We need more gender quotas, not fewer
The age-old debate around gender quotas still prickles feathers today, but have they gone too far?
Do gender quotas mean we are discriminating against hard-working qualified individuals? Or are they necessary to elevate those who are already discriminated against? If there are two candidates for a role, shouldn’t whoever is better qualified get the job despite their gender? Or does that ignore hiring biases and wider issues that may have caused educational or social disparity leading up to that point?
Although gender equality in the workplace has been improving for many decades now, progress is slow. Gender equality certainly hasn’t been achieved across all professional spheres, not to mention across all nations.
Inequality is still prevalent, especially in certain spheres.
In traditionally male spheres we still see vast gender disparity. Females, for example, make up only a quarter of the workforce in STEM fields.
So, if it seems clear the problem still persists, don’t we need more radical action?
Of course, in an ideal world, we wouldn’t need quotas. We could hope that pursuing policies like blind hiring, or gender-neutral hiring, would be enough to combat bias in the selection process. But gender inequality in the workplace goes back further than just a bias at the time of hiring. It fits into a wider societal problem, that originates from the gender expectations projected onto us from the day we are born.
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Gender quotas can kickstart the wider societal change we need
This includes informal encouragement of girls into the arts sphere for example, and away from STEM subjects. We can see this when girls are given dolls and colouring pencils as children, and boys are given lego and connex. Or girls being discouraged from science simply because they don’t want to join a class full of boys. Or not seeing role models in the sphere that look like them.
In 2017, for example, only 14% of those in the UK graduating from Engineering were female. Therefore, employers theoretically had just 14 equal female candidates to choose from, to every 86 male ones. And those 14 females may have experienced further obstacles, such as discrimination, lack of support, or feeling like an outsider. So naturally, a gender-blind screening process doesn’t work ‘ because sure, as things stand now, employers may well come across more males that seem a better fit. So hiring the more suited candidate, perpetuates, rather than diminishes, the problem.
But it will be a long process over time to change the subtle biases that are ingrained into our attitudes, society and education. So, until then, quotas are a simple and effective solution. And not only to make the current workforce more equal, but to actually instigate, and accelerate, the societal change we need, from the top down. Providing more role models, extinguishing biases and encouraging all work spheres to be gender neutral. So that one day, we can say goodbye to quotas for good.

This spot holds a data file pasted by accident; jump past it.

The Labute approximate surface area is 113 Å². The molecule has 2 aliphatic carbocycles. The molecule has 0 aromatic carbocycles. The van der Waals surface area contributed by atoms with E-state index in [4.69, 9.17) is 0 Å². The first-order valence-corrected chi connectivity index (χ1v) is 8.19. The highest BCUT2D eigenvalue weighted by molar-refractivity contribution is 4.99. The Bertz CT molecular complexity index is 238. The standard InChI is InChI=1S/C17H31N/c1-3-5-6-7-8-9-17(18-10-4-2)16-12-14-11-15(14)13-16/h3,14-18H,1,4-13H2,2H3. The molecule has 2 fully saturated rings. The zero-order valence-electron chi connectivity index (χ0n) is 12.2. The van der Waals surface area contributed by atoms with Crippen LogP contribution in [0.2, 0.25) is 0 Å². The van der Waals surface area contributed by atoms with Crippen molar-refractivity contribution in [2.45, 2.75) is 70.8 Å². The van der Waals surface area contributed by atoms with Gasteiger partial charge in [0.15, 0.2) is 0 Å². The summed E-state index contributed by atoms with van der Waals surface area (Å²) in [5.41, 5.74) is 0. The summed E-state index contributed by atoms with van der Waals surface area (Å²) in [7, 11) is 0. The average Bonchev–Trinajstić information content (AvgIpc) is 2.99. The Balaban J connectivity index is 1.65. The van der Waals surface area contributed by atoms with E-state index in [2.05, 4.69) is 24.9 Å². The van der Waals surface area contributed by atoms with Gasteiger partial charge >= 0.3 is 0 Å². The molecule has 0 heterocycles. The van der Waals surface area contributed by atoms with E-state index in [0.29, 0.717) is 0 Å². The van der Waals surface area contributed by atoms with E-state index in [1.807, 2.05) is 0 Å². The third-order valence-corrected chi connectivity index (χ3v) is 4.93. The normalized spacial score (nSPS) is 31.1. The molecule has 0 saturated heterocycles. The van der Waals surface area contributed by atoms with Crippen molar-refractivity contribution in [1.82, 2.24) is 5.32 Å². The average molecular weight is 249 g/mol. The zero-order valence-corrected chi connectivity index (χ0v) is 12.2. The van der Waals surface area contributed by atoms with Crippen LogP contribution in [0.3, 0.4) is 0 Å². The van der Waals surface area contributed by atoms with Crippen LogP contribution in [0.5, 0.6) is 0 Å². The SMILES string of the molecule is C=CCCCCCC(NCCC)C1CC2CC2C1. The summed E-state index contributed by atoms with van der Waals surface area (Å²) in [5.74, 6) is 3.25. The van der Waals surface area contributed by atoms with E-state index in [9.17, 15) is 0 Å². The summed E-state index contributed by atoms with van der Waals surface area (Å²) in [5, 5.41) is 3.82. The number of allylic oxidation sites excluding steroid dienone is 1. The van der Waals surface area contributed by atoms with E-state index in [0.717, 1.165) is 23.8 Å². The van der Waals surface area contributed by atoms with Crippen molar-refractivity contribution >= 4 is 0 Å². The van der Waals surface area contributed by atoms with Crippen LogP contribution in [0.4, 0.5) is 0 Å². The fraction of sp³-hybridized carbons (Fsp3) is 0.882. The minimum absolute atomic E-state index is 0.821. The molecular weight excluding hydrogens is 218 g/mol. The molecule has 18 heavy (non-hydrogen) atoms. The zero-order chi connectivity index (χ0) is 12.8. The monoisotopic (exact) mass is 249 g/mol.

And look at Belgium, they actually work
For Belgium, gender quotas are nothing new. They are a great example of where pursuing a hard-line policy of gender quotas in government has led to more equality in Politics.
Over the last 20 years, Belgian legislation has demanded the increase of women in governing bodies. This is through policies such as requiring political parties to have at least a third of their electoral lists with women. And in Belgian parliament, 43% of seats in the House of Representatives are currently held by women.
Another example of where quotas have seen success in recent years is Germany. Since 2016 it has been mandatory by law that supervisory boards of publicly-listed companies hold a minimum of 30% women. Unsurprisingly, the percentage of females in boardrooms has risen from 25% to 31%.
The ministry of family affairs has also been working on legislation that will require companies with no women in their boardrooms to publicly explain why, and even introduce fines as a penalty.
We need to keep going and take it further
So, while some companies have adopted gender quotas, not enough have. Furthermore, their enforcement often isn’t taken seriously enough. We should be following in Germany’s footsteps and pursuing policies to hold companies accountable for gender inequality.
Initiatives like the 2016 Alexander-Hampton review in the UK, that aimed to increase women in leadership positions to 33% in FTSE 350 companies by 2020, have made some progress. But the results have been mixed. Although in 2018 32% of FTSE 100 companies had reached this goal, at the same time, females in executive positions in FTSE 250 companies fell from 38 to just 30 females.
It highlights that we still have a lot of work to do.
But although the sparks of change have begun, the use of quotas is still sporadic and in many areas not enforced. We need to work on holding people accountable and showing that there are consequences for not collaborating.
So when people argue that quota madness has gone too far, actually they haven’t yet gone far enough.
Moya Greene, ex-CEO of the Royal Mail, sums it up perfectly:
“We see that countries with mandated quotas make change happen; we need to apply the same lesson inside companies and penalise managers who do not meet their internal targets for hiring and promoting women.”
So let’s embrace this opportunity to implement quotas, and thus diversify and improve our workforce.
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